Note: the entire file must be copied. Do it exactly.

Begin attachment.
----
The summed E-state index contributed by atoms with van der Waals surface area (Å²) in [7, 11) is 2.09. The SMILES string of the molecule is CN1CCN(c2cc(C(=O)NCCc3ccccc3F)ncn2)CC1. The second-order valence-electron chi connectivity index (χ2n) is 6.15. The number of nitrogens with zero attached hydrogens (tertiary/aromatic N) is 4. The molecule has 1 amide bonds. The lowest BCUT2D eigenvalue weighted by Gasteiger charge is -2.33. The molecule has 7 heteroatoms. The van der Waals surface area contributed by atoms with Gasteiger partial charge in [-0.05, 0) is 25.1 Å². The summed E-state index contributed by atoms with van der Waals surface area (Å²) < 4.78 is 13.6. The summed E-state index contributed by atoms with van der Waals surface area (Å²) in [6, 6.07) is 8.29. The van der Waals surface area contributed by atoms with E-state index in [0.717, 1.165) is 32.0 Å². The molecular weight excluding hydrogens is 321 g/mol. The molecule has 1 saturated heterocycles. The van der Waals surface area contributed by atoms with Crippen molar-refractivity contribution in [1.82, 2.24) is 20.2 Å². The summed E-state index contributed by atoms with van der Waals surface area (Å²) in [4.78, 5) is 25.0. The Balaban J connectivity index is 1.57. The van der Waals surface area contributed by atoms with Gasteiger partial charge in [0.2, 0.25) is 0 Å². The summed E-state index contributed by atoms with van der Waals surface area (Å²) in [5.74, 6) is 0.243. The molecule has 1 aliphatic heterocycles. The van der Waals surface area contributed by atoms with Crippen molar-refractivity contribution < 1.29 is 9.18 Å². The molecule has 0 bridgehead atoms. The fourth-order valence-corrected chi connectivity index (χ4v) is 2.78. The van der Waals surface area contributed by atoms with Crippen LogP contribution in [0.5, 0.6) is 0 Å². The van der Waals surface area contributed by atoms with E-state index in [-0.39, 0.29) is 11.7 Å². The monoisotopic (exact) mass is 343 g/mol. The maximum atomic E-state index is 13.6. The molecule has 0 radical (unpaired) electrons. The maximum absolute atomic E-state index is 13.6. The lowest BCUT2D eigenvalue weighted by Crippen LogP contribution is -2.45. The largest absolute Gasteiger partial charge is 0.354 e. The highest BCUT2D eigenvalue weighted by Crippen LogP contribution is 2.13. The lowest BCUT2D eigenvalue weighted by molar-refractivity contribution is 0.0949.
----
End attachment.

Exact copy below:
The summed E-state index contributed by atoms with van der Waals surface area (Å²) in [7, 11) is 2.09. The SMILES string of the molecule is CN1CCN(c2cc(C(=O)NCCc3ccccc3F)ncn2)CC1. The second-order valence-electron chi connectivity index (χ2n) is 6.15. The number of nitrogens with zero attached hydrogens (tertiary/aromatic N) is 4. The molecule has 1 amide bonds. The lowest BCUT2D eigenvalue weighted by Gasteiger charge is -2.33. The molecule has 7 heteroatoms. The van der Waals surface area contributed by atoms with Gasteiger partial charge in [-0.05, 0) is 25.1 Å². The summed E-state index contributed by atoms with van der Waals surface area (Å²) < 4.78 is 13.6. The summed E-state index contributed by atoms with van der Waals surface area (Å²) in [6, 6.07) is 8.29. The van der Waals surface area contributed by atoms with E-state index in [0.717, 1.165) is 32.0 Å². The molecular weight excluding hydrogens is 321 g/mol. The molecule has 1 saturated heterocycles. The van der Waals surface area contributed by atoms with Crippen molar-refractivity contribution in [1.82, 2.24) is 20.2 Å². The summed E-state index contributed by atoms with van der Waals surface area (Å²) in [4.78, 5) is 25.0. The Balaban J connectivity index is 1.57. The van der Waals surface area contributed by atoms with Gasteiger partial charge in [0.2, 0.25) is 0 Å². The summed E-state index contributed by atoms with van der Waals surface area (Å²) in [5.74, 6) is 0.243. The molecule has 1 aliphatic heterocycles. The van der Waals surface area contributed by atoms with Crippen molar-refractivity contribution < 1.29 is 9.18 Å². The molecule has 0 bridgehead atoms. The fourth-order valence-corrected chi connectivity index (χ4v) is 2.78. The van der Waals surface area contributed by atoms with Crippen LogP contribution in [0.5, 0.6) is 0 Å². The van der Waals surface area contributed by atoms with E-state index in [-0.39, 0.29) is 11.7 Å². The monoisotopic (exact) mass is 343 g/mol. The maximum atomic E-state index is 13.6. The molecule has 0 radical (unpaired) electrons. The maximum absolute atomic E-state index is 13.6. The lowest BCUT2D eigenvalue weighted by Crippen LogP contribution is -2.45. The largest absolute Gasteiger partial charge is 0.354 e. The highest BCUT2D eigenvalue weighted by Crippen LogP contribution is 2.13. The lowest BCUT2D eigenvalue weighted by molar-refractivity contribution is 0.0949.